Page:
While Colorado is not a team that spends to the ceiling, they didn't dump any big contracts with their compliance buyout option. The Avalanche bought out depth defenceman Greg Zanon and the $750,000 paid in each of the next two seasons won't break their budget.
Sakic quickly identified Duchene and Landeskog as important franchise pieces by signing them to long-term deals. And that leaves O'Reilly and Stastny as question marks throughout the season. Stastny is entering the final year of his five-year, $33 million contract and if the Avs stumble through the season, he could be trade bait.
O'Reilly's situation is a lot different. His next contract with the Avalanche will have to be worth at least $6.5 million - his salary for 2013-14 - annually to retain his rights. And because of the offer sheet the Avs matched last season, O'Reilly cannot be traded from Colorado for a full calendar year - until Feb. 28. Either way, they're paying him a lot of money and will be expecting a lot of bang for their buck.
Long Division – A look at the intriguing possibilities ahead for the Avalanche after realignment.
Moving to the NHL's revamped Central Division will be interesting for the Avs, who were struggling last season alongside Calgary and Edmonton in the Northwest. This season, new rivals Chicago and St. Louis are expected to be the teams to beat and Minnesota squeaked into the postseason as well.
The Avs could be left in a dogfight with Dallas, Nashville and Winnipeg for the third playoff spot.
Locking up one of the 'wild card' spots will also be a challenge, as Anaheim, Los Angeles, Vancouver and San Jose - all in the Pacific Division - made the playoffs last year as well.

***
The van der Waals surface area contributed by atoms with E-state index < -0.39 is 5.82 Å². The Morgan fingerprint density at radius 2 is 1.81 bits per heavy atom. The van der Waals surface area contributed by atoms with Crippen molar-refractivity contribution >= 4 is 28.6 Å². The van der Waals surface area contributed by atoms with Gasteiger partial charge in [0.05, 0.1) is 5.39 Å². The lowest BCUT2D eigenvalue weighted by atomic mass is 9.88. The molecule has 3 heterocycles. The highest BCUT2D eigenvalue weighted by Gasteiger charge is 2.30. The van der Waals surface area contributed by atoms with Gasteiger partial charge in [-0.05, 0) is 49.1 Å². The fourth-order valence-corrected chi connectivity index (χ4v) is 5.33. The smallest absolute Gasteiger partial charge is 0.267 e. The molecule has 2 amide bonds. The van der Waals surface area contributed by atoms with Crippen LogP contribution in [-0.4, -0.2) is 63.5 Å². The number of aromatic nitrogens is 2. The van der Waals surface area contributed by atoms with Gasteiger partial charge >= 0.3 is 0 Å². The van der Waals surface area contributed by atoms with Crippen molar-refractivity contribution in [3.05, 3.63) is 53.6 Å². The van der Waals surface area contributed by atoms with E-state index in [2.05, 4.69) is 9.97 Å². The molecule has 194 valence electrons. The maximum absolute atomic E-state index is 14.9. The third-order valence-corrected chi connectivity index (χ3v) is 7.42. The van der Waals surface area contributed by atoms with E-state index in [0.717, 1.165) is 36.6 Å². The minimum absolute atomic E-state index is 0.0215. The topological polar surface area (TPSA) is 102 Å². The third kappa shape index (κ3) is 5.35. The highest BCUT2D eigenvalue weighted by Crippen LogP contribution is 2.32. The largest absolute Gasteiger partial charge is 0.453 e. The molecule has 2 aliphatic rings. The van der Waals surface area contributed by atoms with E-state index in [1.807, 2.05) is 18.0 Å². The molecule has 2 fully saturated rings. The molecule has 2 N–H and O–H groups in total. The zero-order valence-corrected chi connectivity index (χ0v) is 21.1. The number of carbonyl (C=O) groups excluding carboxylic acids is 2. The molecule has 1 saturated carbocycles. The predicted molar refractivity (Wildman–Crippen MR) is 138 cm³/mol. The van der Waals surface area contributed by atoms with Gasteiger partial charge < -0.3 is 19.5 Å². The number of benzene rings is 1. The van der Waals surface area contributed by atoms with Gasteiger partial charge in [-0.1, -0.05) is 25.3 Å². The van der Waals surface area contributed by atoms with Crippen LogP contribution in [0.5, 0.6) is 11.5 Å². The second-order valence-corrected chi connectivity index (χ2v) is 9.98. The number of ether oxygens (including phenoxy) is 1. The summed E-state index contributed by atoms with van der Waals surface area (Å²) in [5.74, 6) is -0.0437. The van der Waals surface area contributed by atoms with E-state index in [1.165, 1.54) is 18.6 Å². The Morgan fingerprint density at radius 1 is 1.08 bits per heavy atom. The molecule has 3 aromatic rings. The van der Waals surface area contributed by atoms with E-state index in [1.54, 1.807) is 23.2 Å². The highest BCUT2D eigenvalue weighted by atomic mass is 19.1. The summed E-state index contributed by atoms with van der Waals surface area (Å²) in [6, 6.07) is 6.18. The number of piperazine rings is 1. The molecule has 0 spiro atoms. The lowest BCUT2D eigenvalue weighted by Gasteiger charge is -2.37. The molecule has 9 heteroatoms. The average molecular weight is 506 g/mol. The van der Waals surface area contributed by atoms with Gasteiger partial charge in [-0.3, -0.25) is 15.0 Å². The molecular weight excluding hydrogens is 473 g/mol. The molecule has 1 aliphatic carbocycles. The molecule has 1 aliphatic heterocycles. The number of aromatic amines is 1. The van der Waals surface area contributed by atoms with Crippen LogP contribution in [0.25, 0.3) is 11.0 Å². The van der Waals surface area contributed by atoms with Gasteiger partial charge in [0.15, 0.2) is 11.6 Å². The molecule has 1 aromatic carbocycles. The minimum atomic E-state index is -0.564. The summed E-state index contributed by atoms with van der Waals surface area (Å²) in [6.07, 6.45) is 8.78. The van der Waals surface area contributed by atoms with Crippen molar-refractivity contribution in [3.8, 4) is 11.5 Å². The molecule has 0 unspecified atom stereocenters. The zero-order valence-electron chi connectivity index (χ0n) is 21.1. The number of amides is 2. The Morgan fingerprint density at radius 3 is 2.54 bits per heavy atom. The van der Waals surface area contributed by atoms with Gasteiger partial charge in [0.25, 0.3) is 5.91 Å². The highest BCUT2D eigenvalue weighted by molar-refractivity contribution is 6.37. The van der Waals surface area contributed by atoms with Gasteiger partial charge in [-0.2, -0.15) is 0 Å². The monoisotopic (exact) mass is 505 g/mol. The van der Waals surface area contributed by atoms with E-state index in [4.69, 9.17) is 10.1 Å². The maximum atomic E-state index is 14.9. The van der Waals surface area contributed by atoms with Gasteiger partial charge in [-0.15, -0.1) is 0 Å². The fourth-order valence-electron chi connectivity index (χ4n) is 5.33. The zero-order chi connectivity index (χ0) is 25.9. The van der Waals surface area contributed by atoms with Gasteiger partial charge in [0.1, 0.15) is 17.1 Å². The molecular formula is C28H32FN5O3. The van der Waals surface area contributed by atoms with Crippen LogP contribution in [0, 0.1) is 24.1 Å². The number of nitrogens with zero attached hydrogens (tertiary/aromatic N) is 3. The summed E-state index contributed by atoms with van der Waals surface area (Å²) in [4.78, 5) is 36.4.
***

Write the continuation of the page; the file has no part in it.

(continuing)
Fantasy - Scott Cullen's Player to Watch
Steve Downie, RW - He suffered a torn ACL in his second game last season and may still be working his way back to full health when the season starts, but there are few agitators that can be as productive as Downie, who was one of three players (Scott Hartnell and Steve Ott were the others) from 2009-2010 through 2011-2012 to record at least 40 goals and 400 penalty minutes.
Downie is expected to start on the right wing with No. 1 overall pick Nate MacKinnon, which should be a good opportunity to score a little bit while not facing the opposition's top defensive units. Forward depth is a decided strength for the Avalanche now and Downie is part of the reason.
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Pressing Question: Will the Avs’ front-office revamp have an on-ice effect?
Over 15 seasons, Jean-Sebastien Giguere has been on his share of winners and losers. He led the Anaheim Ducks to a Stanley Cup in 2007 and was the Conn Smythe Trophy recipient when the Ducks lost to New Jersey in the final in 2003. He was also a member of some bad teams in Hartford and Calgary.
So when the Avs struggled down the stretch and postseason hopes were all but lost, few were surprised when he ripped his teammates for caring more about partying in the offseason than about setting a better standard for next season.
"Some guys are more worried about their Vegas trip at the end of the season than playing the games, than playing every minute of the games," a fuming Giguere told the Denver Post. "It's embarrassing. I'm embarrassed to be here right now. Quite frankly, I don't care about your Vegas trip right now."
That said, most of last year's team remains intact. With Sakic in a more prominent role and Roy running the dressing room, you can be sure they'll try to turn around that bad culture.
Will having Sakic and Roy be enough to turn things around for the better this season, or will the Avs have to do more?
- Colorado Avalanche Preview by Kelvin Chow, TSN.ca